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JavaScript, Java, AJAX & Flash

For a long time, search engines found it very difficult to read any information and links which do not appear in HTML format within a page’s source code. This applied predominantly to interactive or multimedia content, though not exclusively so. The continuing development of Google Image Search, which is becoming integral to the search engine’s algorithms, has improved this somewhat.

The advent of HTML5 means that websites are able to integrate multimedia content into their basic coding without sacrificing crawlability. Consequently, this has led to some sites phasing out their use of tools such as Javascript, Java, AJAX and Flash, seeing HTML5 as a replacement for them. However, recent tests have suggested that Google has also improved its capacity to crawl content contained in these dynamic formats.
These technologies can be aesthetically beneficial to a website, offering eye-catching content in a format that goes beyond simple text. However, it is important not to overuse them and couple them with relevant, well-researched onsite copy which can be crawled by Google’s spiders.

Javascript and Java

Despite their extremely similar names, Javascript and Java are not actually related to each other. The former is generally embedded on pages (for example, Javascript is important to how Facebook comments are submitted) and has become more visible to search engine crawls, with spiders now even able to follow link redirects set up in Javascript.

However, including too much Javascript is detrimental to search engine rankings, and some web crawlers are unable to index pages which contain information coded that way. Therefore, all links or redirects should be revealed in simple HTML format, and content should not be hidden behind “Read More” icons.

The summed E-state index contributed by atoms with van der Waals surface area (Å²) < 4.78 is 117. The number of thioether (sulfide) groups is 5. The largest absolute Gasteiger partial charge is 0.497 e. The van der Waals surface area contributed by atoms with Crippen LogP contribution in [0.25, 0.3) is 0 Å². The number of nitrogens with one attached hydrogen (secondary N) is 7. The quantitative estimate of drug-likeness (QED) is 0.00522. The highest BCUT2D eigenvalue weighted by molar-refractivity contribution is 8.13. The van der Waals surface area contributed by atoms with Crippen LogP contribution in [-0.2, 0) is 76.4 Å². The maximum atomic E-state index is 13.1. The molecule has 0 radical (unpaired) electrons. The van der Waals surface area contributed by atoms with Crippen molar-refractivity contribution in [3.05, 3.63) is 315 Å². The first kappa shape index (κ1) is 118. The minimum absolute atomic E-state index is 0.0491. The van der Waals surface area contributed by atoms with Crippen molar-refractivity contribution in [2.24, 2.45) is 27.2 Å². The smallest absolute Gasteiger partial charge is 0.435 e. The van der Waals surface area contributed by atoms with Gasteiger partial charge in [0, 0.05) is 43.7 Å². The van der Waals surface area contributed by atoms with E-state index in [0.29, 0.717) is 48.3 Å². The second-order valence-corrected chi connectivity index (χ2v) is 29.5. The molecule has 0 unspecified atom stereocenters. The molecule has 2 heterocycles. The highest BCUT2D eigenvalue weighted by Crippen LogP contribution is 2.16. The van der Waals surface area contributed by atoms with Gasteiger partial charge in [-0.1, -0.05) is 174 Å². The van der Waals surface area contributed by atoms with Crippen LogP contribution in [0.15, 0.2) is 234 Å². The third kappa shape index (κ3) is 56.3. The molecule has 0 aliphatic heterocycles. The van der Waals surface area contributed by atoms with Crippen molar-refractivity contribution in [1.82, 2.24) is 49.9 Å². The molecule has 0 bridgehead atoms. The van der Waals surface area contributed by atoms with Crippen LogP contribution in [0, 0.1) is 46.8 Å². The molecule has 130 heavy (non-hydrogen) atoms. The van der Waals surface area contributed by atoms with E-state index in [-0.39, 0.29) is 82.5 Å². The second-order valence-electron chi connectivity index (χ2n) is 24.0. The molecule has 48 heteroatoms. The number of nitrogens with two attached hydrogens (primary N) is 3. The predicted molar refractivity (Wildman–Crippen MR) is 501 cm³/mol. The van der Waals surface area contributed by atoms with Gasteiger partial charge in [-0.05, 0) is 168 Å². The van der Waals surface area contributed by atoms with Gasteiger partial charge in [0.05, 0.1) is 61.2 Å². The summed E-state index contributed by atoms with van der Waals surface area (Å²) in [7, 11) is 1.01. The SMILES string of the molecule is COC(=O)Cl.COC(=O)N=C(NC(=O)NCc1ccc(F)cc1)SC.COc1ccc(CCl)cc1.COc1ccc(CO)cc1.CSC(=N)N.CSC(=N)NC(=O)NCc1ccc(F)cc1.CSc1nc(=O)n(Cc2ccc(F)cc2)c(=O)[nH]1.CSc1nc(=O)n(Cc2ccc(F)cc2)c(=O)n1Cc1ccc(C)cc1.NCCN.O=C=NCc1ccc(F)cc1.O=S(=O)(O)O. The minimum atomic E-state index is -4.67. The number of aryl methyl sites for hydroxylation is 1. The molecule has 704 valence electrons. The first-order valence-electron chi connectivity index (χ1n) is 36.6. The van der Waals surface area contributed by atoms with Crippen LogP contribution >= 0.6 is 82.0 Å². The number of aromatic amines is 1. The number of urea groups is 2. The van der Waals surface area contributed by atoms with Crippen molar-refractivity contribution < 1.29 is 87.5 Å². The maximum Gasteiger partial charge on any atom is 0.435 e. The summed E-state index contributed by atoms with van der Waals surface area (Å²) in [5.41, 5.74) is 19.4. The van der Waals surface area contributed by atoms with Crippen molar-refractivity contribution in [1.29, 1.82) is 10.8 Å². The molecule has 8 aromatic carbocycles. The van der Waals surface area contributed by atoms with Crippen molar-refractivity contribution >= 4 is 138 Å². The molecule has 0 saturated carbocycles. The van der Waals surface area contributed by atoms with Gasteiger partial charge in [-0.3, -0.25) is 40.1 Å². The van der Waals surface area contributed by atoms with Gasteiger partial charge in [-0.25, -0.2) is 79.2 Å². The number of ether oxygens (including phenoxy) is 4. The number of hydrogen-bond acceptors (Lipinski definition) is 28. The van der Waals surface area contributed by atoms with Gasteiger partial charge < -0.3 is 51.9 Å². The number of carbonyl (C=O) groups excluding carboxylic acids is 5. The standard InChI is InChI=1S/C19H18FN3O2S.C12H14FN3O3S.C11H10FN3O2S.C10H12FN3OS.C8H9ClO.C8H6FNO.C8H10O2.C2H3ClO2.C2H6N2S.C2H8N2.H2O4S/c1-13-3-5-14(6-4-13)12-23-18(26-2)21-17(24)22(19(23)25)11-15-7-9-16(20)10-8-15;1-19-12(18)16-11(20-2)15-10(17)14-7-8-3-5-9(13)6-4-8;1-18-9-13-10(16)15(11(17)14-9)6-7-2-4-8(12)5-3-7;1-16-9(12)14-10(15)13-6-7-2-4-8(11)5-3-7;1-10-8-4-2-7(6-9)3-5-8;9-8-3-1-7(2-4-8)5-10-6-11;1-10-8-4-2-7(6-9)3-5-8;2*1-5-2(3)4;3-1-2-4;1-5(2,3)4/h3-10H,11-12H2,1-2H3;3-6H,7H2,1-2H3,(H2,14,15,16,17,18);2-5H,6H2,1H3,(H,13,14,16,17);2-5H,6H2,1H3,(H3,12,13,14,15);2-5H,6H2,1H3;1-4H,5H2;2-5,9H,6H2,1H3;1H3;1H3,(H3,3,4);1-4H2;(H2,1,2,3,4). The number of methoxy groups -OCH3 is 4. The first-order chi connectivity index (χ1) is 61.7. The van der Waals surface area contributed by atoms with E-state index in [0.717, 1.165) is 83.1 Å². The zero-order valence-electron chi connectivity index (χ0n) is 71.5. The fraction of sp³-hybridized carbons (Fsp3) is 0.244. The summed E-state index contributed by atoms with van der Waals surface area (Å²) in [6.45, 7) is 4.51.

Java, on the other hand, is a more complex coding language, which has many more discrete functions than Javascript. Without including keywords in the alt text of a Java console, as you would for an image, you render the content totally invisible to search engines. It is also possible to include an HTML transcript of your Java page’s text content, much like including a transcript of an audio file, for the sake of improved search visibility.

AJAX

AJAX raises even greater problems, as it changes content on a page without changing the page’s URL. Consequently, search engines are unable to index it. Google had developed a way to crawl AJAX-enhanced pages in 2009, but ceased recommending the use of AJAX in 2015, although tests have shown that Google is still able to crawl these pages. In order to be certain that your site will be comprehensively crawled while still featuring AJAX, your agency will be able to build new URLs for the differing versions of your content, and conduct standard redirects to them from other areas of the site using standard HTML.

Flash

Flash once lived up to its name: Its eye-catching animations were an immediate way to grab a user’s attention. Unfortunately, using Flash also gives your website minimal attention from Google. Search engines are unable to ‘guess’ at the content contained in Flash, and as a result, text contained in Flash animations will not rank in search engine results pages.

As search technology continues to evolve, search spiders are beginning to identify some of the content contained in videos and images. Optical Character Recognition (OCR) is already very much in play, allowing spiders to read images contained in un-spiderable content—to an extent.

With the improvements to Google Image Search, Google can also match pictures based upon their content, as opposed to solely relying on alt text or written description. This recognition of increasingly complex shapes and colours is a major step-forward, and the first real evidence of Google’s step away from a purely HTML-reliant search engine.